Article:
Ethiopia: Training on Participatory Variety Selection

Ethiopia: Training on Participatory Variety Selection

The ICRISAT-HOPE project  of sorghum and millets in sub-Saharan Africa and South Asia project in Ethiopia aims at improving the productivity of sorghum in Western Hararge and North Wollo and finger millet in Western Gojam and Central Rift Valley provinces. In order to achieve milestones 4.4.1, 6.6.1 and 6.6.4 of the project in Ethiopia, a training on Participatory Variety Selection (PVS), use of improved management practices for sorghum and finger millet production and Participatory Technology Delivery Mechanisms was held from 16 to 18 September at Melkassa Agricultural Research Centre of the Ethiopian Institute of Agricultural Research in Nazareth, Ethiopia.

The training workshop was organised by Taye Tadesse (project coordinator in Ethiopia) and Mekonnen (Objective 6 country coordinator) in collaboration with Mary Mgonja, Henry Ojulong and Patrick Audi of ICRISAT-Nairobi. Forty-four participants (40 men and 4 women) from research, extension and Ethiopian Seed Enterprise, all drawn from various target project provinces in Ethiopia, attended.

The first two days of the training covered group discussions and plenary presentations at the research station where the following were deliberated:

  • Priority production and market constraints and opportunities
  • Preferred sorghum and finger millet traits
  • Preferred sorghum and finger millet varieties
  • Priority constraints/gaps and opportunities in seed supply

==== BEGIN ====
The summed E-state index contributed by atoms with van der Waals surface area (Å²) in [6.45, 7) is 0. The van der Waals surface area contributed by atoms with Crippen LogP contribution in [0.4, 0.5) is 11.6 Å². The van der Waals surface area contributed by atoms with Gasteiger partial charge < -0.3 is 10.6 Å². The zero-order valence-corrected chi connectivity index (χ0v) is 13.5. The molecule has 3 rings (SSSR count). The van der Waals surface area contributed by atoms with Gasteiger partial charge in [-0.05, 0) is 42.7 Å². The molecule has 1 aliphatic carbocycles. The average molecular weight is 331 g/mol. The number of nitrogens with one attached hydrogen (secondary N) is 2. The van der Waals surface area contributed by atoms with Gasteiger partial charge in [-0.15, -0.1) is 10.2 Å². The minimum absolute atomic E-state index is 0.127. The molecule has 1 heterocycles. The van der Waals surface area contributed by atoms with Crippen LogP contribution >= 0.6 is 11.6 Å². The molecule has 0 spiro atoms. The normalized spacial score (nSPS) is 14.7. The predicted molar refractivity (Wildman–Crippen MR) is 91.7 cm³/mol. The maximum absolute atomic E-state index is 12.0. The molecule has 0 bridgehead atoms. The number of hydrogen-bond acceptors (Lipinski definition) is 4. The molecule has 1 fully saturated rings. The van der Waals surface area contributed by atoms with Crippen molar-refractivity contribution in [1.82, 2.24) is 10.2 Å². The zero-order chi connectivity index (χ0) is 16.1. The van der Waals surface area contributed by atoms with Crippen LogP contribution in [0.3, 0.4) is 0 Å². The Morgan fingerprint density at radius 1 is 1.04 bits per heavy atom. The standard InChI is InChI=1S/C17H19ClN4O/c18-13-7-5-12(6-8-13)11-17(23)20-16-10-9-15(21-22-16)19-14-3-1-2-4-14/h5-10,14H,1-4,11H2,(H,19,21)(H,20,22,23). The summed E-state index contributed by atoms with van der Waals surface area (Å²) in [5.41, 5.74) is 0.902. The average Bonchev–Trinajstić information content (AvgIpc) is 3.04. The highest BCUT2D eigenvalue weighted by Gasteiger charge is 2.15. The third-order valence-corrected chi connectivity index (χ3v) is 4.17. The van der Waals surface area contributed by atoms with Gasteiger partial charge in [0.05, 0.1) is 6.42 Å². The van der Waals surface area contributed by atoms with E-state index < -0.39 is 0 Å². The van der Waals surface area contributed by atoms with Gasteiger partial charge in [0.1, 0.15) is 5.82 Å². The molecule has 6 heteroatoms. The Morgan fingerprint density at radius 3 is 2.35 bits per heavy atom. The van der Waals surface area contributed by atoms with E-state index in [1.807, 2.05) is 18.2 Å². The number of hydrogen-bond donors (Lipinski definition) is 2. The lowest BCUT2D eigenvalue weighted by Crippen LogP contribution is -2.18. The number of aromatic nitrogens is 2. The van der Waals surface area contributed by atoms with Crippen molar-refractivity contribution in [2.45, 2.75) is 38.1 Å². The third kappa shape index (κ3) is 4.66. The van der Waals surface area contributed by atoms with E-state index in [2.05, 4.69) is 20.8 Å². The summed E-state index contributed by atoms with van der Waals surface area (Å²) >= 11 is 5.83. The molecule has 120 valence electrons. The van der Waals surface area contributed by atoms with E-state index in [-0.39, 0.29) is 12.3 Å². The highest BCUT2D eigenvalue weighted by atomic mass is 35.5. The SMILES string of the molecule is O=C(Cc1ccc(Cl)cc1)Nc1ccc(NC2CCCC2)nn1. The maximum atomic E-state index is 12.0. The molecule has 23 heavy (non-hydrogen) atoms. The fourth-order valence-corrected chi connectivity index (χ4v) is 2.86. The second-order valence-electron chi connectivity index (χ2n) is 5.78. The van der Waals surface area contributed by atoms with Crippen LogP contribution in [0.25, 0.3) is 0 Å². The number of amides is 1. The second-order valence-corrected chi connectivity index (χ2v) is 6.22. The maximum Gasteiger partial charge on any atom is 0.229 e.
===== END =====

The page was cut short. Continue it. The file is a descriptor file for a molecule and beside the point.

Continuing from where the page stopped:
• Major seed supply sources/partners in project sites
  • Suitable new varieties and improved management information dissemination channels
  • Integrated Striga management
  • Integrated blast management
  • Microdosing in finger millet.

On the third day of the training, the trainees joined a farmer group in Siraro consisting of about 20 members led by Jamilla Ismael to participate in selecting the most preferred finger millet varieties from their own on-farm trial. The farmers selected Tadesse and Padet as their most preferred varieties in Siraro.

For the past several years, Jamilla Ismael has been getting the best farmer award because of her finger millet field. As part of the award, organized by the research institution, Jamilla features on television shows and FM radios to educate her fellow farmers on the advantages of finger millet – it has high nutritive value, is good for weaning babies and makes good quality injera (a local bread). These have led to finger millet replacing tef in the area.

The following recommendations were made during the wrap-up discussion:

  • Complete the remaining PVS activities in all sites
  • Organize field days during PVS
  • Use electronic media to record and publicize field day activities, including products made from sorghum and finger millet
  • Identify seed sources of Tadesse variety for large field demonstrations and promotion
  • Carry out demonstrations on micro-dosing, Striga and blast management.